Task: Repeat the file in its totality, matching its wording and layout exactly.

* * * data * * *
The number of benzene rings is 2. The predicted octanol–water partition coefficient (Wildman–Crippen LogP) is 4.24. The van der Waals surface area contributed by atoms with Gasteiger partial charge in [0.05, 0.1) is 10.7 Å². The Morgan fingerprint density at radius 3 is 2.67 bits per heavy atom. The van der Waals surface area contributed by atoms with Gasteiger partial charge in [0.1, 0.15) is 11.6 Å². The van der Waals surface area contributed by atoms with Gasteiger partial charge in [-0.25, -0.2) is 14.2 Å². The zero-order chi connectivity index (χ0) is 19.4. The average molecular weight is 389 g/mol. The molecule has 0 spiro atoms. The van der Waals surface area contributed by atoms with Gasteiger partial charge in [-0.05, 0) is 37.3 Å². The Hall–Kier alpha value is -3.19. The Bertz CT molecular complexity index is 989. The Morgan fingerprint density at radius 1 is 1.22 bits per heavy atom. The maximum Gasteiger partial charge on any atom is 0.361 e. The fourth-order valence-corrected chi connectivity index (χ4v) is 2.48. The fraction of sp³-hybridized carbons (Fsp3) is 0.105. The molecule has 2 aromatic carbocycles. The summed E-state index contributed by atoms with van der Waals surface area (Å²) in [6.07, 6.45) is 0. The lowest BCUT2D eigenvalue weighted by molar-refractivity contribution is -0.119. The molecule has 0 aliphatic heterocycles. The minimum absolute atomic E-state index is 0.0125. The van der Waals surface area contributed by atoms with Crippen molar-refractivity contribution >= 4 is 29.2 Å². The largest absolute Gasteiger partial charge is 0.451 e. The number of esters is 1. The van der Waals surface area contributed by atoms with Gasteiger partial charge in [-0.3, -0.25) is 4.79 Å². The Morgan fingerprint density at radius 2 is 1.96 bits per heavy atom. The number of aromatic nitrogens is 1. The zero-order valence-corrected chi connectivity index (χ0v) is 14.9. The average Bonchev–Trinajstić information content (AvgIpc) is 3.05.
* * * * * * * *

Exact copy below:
The number of benzene rings is 2. The predicted octanol–water partition coefficient (Wildman–Crippen LogP) is 4.24. The van der Waals surface area contributed by atoms with Gasteiger partial charge in [0.05, 0.1) is 10.7 Å². The Morgan fingerprint density at radius 3 is 2.67 bits per heavy atom. The van der Waals surface area contributed by atoms with Gasteiger partial charge in [0.1, 0.15) is 11.6 Å². The van der Waals surface area contributed by atoms with Gasteiger partial charge in [-0.25, -0.2) is 14.2 Å². The zero-order chi connectivity index (χ0) is 19.4. The average molecular weight is 389 g/mol. The molecule has 0 spiro atoms. The van der Waals surface area contributed by atoms with Gasteiger partial charge in [-0.05, 0) is 37.3 Å². The Hall–Kier alpha value is -3.19. The Bertz CT molecular complexity index is 989. The Morgan fingerprint density at radius 1 is 1.22 bits per heavy atom. The maximum Gasteiger partial charge on any atom is 0.361 e. The fourth-order valence-corrected chi connectivity index (χ4v) is 2.48. The fraction of sp³-hybridized carbons (Fsp3) is 0.105. The molecule has 2 aromatic carbocycles. The summed E-state index contributed by atoms with van der Waals surface area (Å²) in [6.07, 6.45) is 0. The lowest BCUT2D eigenvalue weighted by molar-refractivity contribution is -0.119. The molecule has 0 aliphatic heterocycles. The minimum absolute atomic E-state index is 0.0125. The van der Waals surface area contributed by atoms with Crippen molar-refractivity contribution >= 4 is 29.2 Å². The largest absolute Gasteiger partial charge is 0.451 e. The number of esters is 1. The van der Waals surface area contributed by atoms with Gasteiger partial charge in [-0.3, -0.25) is 4.79 Å². The Morgan fingerprint density at radius 2 is 1.96 bits per heavy atom. The number of aromatic nitrogens is 1. The zero-order valence-corrected chi connectivity index (χ0v) is 14.9. The average Bonchev–Trinajstić information content (AvgIpc) is 3.05.